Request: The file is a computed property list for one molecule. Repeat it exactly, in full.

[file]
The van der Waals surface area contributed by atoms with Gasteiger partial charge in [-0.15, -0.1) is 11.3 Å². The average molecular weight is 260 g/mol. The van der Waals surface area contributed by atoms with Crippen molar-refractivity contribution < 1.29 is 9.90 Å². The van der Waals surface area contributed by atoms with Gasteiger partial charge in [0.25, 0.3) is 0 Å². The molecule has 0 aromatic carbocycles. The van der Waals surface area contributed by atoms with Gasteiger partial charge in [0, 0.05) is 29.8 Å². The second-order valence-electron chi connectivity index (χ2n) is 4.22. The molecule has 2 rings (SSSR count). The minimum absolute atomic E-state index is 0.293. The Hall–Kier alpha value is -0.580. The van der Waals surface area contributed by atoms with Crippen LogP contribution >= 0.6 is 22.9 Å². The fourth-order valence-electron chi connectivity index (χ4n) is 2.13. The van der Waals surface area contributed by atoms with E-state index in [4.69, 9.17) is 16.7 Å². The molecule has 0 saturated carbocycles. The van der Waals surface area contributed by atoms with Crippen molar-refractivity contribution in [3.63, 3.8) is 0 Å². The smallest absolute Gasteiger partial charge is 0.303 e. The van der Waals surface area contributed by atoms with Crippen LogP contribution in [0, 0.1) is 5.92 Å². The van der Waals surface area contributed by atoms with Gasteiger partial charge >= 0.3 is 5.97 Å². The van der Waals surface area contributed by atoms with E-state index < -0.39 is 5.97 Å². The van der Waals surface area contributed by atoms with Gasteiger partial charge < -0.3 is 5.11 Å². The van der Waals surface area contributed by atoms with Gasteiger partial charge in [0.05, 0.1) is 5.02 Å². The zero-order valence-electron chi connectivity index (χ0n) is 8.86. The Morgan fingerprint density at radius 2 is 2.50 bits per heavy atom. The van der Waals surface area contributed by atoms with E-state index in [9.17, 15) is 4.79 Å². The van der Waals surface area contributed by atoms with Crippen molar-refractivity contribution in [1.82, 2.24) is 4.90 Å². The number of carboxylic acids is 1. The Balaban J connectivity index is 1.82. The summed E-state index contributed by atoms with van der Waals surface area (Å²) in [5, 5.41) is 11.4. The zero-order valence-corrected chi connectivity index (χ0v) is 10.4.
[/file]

The van der Waals surface area contributed by atoms with Gasteiger partial charge in [-0.15, -0.1) is 11.3 Å². The average molecular weight is 260 g/mol. The van der Waals surface area contributed by atoms with Crippen molar-refractivity contribution < 1.29 is 9.90 Å². The van der Waals surface area contributed by atoms with Gasteiger partial charge in [0.25, 0.3) is 0 Å². The molecule has 0 aromatic carbocycles. The van der Waals surface area contributed by atoms with Gasteiger partial charge in [0, 0.05) is 29.8 Å². The second-order valence-electron chi connectivity index (χ2n) is 4.22. The molecule has 2 rings (SSSR count). The minimum absolute atomic E-state index is 0.293. The Hall–Kier alpha value is -0.580. The van der Waals surface area contributed by atoms with Crippen LogP contribution >= 0.6 is 22.9 Å². The fourth-order valence-electron chi connectivity index (χ4n) is 2.13. The van der Waals surface area contributed by atoms with E-state index in [4.69, 9.17) is 16.7 Å². The molecule has 0 saturated carbocycles. The van der Waals surface area contributed by atoms with Crippen molar-refractivity contribution in [3.63, 3.8) is 0 Å². The smallest absolute Gasteiger partial charge is 0.303 e. The van der Waals surface area contributed by atoms with Crippen LogP contribution in [0, 0.1) is 5.92 Å². The van der Waals surface area contributed by atoms with Gasteiger partial charge >= 0.3 is 5.97 Å². The van der Waals surface area contributed by atoms with E-state index < -0.39 is 5.97 Å². The van der Waals surface area contributed by atoms with Gasteiger partial charge < -0.3 is 5.11 Å². The van der Waals surface area contributed by atoms with Gasteiger partial charge in [0.05, 0.1) is 5.02 Å². The zero-order valence-electron chi connectivity index (χ0n) is 8.86. The Morgan fingerprint density at radius 2 is 2.50 bits per heavy atom. The van der Waals surface area contributed by atoms with E-state index in [9.17, 15) is 4.79 Å². The van der Waals surface area contributed by atoms with Crippen molar-refractivity contribution in [1.82, 2.24) is 4.90 Å². The number of carboxylic acids is 1. The Balaban J connectivity index is 1.82. The summed E-state index contributed by atoms with van der Waals surface area (Å²) in [5, 5.41) is 11.4. The zero-order valence-corrected chi connectivity index (χ0v) is 10.4.